Monday, 24 October 2016

Changing the Heart of Teachers of Māori Learners

After all, it isn't Māori learners who need to change, it is us.

Teaching with cultural responsivness - I thought I was alright at this, but it just goes to show, that we are never done learning...learning about ourselves, learning about others.  This is my ako.

These last school holidays I was fortunate enough to go in the place of a colleague to a hui in Wellington about embedding Tātaiako into our school. I thought I would be over my head, but it turned out to be just the perfect PLD I needed, right now.  It was run by TRCC and was THE best conference I have ever been to.  A big claim, I know, but there it is.

It began at Te Herenga Waka Marae with powhiri and yummy kai.  We remained at the marae all morning, surrounded by its visual beauty, sheltered by it in the Wellington rain.  The first session after kai was Toku Ao, where we each shared a taonga and/or kōrero of cultural significance to us.  It was emotional and heartfelt.  People shared their hopes, whakapapa, fears and joys.  A lovely Kuia shared with us the locatedness of the marae, explaining its kōrero, the poupou, and tukutuku panels.  It brought the Wharenui to life and as each poupou represented a different iwi in Aotearoa, we all felt connected, settled, truely comfortable in our welcome.  It was here that the best gem of the conference was spoken,
"You must bring all of yourself to your teaching and share it with your students before you impose your kaupapa upon them.  To do this, you must first know your own culture before you can expect to accept the culture of others."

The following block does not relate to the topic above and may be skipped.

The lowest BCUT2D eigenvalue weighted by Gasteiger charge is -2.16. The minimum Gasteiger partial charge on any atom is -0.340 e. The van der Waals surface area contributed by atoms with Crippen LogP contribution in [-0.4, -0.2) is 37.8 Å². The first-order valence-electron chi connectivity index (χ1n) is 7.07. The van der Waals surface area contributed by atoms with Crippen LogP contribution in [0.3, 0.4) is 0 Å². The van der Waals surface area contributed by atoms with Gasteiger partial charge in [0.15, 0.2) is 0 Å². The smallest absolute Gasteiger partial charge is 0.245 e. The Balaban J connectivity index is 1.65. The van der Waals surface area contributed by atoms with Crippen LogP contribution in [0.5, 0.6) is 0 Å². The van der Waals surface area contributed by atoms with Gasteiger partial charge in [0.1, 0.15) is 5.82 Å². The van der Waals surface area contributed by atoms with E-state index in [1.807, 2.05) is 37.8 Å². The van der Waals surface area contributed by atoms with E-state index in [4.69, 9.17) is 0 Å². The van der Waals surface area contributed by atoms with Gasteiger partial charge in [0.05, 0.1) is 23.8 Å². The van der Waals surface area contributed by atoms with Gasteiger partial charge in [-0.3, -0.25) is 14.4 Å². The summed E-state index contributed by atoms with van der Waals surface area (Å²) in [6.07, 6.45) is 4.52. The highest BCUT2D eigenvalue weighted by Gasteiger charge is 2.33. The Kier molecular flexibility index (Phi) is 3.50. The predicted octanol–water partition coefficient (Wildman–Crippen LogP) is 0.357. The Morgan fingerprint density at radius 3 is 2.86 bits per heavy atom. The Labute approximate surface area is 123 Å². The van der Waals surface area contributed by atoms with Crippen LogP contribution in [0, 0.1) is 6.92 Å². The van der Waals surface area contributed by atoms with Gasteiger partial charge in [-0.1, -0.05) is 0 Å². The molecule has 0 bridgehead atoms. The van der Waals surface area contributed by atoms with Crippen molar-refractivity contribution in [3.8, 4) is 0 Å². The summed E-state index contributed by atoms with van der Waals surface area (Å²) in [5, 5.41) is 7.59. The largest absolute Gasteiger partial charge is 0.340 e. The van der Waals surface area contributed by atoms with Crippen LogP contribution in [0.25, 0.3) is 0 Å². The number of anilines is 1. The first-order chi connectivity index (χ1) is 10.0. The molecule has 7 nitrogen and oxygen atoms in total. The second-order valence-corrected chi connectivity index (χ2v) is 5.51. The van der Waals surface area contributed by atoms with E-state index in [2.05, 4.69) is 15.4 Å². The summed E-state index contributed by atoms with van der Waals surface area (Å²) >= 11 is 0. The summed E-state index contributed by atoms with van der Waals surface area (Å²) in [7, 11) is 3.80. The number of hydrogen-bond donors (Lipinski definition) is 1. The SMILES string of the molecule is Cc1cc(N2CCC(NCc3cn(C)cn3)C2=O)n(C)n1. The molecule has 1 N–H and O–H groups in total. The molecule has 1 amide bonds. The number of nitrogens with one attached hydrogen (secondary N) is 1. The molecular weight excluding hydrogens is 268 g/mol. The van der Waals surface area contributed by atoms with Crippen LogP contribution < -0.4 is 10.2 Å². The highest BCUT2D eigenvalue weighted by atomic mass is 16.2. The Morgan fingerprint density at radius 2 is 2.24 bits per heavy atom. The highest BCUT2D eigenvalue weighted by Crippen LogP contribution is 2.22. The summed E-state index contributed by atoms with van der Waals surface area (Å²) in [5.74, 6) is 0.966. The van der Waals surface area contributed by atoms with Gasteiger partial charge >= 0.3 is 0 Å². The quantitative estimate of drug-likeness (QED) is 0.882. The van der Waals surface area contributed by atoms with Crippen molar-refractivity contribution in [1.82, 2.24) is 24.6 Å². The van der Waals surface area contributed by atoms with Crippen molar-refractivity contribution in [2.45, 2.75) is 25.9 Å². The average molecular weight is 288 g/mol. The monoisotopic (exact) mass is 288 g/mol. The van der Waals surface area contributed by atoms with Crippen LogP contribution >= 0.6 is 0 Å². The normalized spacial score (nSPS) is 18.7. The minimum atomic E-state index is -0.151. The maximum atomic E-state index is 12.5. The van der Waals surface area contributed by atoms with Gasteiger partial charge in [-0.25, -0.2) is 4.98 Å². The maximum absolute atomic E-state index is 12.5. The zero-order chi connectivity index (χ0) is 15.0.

I left the marae feeling very relaxed and connected to everyone in our group that shared Toku Ao.  I left the marae knowing a lot more about myself.

The rest of the hui took place at a local hotel in downtown Wellington.  We heard a kōrero by Hana O'Regan and she dynamically confronted us with the stereotype of being Māori, created out of law changes and infuences out of their hands; shaped by products of their time and by people who were products of their time.  We must strive to find many, many positive stories about local Māori successes and share them, often, with many people to counter the negative media and popular beliefs of Māori.  Her wero (challenge) was that,
"You are products of your time, a different time, and so it is you who must change the view of Māori, don't perpetuate the values and thoughts of an old time."

This is our time, we are products of our time, and so we must make changes and not accept the products of earlier times.

The final overwhelming reflection from the conference was a reminder on the last day when some lovely primary, secondary, and tertiary rangatahi were brave enough to stand up and speak in front of 120 kaiako, and share their wisdom.  Their kōrero was about what makes them successful, what good teachers do, what schools do, what parents and whānau do, and what they do for themselves.  The students spoke of their own apsirations, and those of their parents and whānau. Their kōrero was full of hopes that all teachers would expect them to do their best all the time and push each student for their best every time.  They asked that teachers didn't try to help them because they were Māori, but help them because they asked for help...and never give up on them.  This reminded me that,